Annie Dilliard asserts: “one should write as if posthumously…Write as if you were dying. At the same time, assume you write for an audience consisting solely of terminal patients. That is, after all, the case. What would you begin writing if you knew you would die soon? What could you say to a dying person that would not enrage by its triviality?”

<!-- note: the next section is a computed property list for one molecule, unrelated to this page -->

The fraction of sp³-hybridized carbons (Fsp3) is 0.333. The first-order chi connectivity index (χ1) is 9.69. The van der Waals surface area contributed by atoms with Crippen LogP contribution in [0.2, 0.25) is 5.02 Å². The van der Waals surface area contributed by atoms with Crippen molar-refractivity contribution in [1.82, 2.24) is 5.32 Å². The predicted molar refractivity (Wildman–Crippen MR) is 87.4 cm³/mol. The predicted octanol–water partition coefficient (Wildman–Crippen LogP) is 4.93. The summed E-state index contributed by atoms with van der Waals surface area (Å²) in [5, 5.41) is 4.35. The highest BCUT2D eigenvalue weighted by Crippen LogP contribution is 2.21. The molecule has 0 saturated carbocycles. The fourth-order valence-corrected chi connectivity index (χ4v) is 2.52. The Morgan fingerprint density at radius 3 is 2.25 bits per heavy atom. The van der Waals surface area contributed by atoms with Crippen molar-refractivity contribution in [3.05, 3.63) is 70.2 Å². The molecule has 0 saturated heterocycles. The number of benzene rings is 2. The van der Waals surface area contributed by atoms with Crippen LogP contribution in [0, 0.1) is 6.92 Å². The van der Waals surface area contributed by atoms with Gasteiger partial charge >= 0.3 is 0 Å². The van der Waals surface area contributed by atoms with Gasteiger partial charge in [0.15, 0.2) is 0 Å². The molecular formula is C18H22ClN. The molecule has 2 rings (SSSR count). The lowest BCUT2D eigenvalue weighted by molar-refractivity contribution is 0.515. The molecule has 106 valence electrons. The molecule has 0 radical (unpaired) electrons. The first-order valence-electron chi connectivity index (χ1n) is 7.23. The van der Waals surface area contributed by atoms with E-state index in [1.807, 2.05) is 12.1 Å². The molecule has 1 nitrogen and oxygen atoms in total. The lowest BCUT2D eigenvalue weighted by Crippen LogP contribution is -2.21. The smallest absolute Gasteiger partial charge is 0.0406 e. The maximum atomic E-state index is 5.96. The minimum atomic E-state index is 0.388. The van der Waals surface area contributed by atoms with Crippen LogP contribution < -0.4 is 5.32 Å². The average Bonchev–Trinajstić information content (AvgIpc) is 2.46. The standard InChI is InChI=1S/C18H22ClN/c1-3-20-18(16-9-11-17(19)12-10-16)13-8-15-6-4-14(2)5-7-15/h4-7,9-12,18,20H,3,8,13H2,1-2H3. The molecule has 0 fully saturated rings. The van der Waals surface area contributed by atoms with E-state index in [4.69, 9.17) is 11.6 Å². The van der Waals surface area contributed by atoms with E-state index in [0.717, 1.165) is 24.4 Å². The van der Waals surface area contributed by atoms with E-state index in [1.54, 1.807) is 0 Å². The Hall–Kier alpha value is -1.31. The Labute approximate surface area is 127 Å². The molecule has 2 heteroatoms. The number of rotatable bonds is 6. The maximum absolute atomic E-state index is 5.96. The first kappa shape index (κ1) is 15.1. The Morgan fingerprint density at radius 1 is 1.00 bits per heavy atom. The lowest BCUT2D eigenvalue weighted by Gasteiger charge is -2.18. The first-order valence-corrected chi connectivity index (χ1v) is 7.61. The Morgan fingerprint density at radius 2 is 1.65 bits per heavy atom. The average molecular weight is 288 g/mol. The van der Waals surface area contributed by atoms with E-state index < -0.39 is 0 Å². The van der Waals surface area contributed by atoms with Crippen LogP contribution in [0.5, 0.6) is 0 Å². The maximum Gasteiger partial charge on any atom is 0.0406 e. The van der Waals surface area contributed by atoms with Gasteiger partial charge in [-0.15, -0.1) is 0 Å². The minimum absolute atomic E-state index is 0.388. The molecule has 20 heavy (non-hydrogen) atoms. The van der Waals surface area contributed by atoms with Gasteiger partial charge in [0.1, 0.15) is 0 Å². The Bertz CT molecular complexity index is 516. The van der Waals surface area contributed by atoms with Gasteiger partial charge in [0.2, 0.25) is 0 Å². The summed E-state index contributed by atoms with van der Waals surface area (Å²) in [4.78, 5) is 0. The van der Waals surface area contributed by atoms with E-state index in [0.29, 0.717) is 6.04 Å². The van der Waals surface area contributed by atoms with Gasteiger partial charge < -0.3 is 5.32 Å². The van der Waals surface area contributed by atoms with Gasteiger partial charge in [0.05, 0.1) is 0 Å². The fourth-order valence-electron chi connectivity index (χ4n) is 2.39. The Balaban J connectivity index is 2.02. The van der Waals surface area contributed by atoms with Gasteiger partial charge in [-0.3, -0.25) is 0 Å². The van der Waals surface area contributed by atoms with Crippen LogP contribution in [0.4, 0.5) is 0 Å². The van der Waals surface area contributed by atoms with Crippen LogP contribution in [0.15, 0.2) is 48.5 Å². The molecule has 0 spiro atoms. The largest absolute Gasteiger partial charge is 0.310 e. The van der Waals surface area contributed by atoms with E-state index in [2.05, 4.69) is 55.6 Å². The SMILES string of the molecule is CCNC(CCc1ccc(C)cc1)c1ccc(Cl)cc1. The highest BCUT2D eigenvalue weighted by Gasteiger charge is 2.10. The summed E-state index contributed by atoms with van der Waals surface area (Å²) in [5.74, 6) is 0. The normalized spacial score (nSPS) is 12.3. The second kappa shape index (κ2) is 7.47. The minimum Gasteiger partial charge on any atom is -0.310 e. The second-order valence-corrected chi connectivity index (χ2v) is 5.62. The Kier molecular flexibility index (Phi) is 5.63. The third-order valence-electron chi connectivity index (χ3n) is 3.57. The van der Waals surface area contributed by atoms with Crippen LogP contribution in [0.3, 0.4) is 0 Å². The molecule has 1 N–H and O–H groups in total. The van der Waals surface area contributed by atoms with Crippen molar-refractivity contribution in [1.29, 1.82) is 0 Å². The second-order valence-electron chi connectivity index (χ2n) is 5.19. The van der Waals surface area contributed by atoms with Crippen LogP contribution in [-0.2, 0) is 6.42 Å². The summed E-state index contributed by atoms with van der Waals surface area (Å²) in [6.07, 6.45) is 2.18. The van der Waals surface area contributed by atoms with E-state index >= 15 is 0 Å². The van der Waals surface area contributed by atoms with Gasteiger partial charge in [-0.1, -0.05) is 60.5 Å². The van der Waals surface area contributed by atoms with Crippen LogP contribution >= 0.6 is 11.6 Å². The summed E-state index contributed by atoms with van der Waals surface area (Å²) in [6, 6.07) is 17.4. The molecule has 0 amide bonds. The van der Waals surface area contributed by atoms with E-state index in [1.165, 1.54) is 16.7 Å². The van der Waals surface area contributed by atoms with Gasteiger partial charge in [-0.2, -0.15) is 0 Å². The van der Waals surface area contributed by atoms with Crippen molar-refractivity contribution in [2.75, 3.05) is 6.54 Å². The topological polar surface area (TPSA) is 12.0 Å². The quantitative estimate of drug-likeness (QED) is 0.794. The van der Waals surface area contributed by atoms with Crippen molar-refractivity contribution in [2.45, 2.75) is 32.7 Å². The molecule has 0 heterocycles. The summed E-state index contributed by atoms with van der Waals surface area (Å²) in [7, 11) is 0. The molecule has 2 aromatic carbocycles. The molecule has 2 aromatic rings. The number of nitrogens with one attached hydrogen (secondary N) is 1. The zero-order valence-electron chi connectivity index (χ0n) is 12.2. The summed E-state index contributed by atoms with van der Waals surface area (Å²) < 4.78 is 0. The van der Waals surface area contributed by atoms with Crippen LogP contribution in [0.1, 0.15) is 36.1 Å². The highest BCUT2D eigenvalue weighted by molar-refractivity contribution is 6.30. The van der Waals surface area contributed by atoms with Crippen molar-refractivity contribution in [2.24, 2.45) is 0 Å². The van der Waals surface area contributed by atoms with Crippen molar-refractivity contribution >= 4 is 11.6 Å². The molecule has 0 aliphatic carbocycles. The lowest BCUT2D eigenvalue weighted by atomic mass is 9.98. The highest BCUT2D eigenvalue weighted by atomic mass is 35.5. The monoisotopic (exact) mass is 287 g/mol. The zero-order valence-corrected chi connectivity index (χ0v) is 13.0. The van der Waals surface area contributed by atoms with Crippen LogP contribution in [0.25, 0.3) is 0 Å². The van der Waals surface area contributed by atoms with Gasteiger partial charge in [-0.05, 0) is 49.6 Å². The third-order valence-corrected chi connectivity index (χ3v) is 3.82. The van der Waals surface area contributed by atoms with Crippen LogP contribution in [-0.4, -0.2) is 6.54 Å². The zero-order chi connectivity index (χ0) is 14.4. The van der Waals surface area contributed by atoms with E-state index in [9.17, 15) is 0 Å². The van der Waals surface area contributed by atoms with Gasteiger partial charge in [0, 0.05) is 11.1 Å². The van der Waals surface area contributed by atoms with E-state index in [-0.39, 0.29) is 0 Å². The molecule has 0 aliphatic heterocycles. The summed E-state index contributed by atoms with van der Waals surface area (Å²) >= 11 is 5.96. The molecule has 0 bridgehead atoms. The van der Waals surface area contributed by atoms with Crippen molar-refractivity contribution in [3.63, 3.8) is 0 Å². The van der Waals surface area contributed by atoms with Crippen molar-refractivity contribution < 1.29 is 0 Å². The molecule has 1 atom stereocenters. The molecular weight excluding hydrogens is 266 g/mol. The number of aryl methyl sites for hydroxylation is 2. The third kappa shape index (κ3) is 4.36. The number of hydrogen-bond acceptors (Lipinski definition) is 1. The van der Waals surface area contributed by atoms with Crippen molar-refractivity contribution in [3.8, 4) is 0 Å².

In the last months and weeks of care-giving a dying loved one, nothing you do or say is trivial. It all has the most profound purpose and meaning. Will there ever be a more important time or place? The last breathe, the last heartbeat, the wrenching open of the veil that moves our loved one away from pain forever. Words do not matter. Being there matters. There is no right or wrong, so you don’t have to worry about getting it right. You just have to show up. There will never be another moment that compares to this in life…the last kiss, the last embrace, the last conscious moment that you’ll ever share. Don’t squander a word, a syllable, don’t squander a second.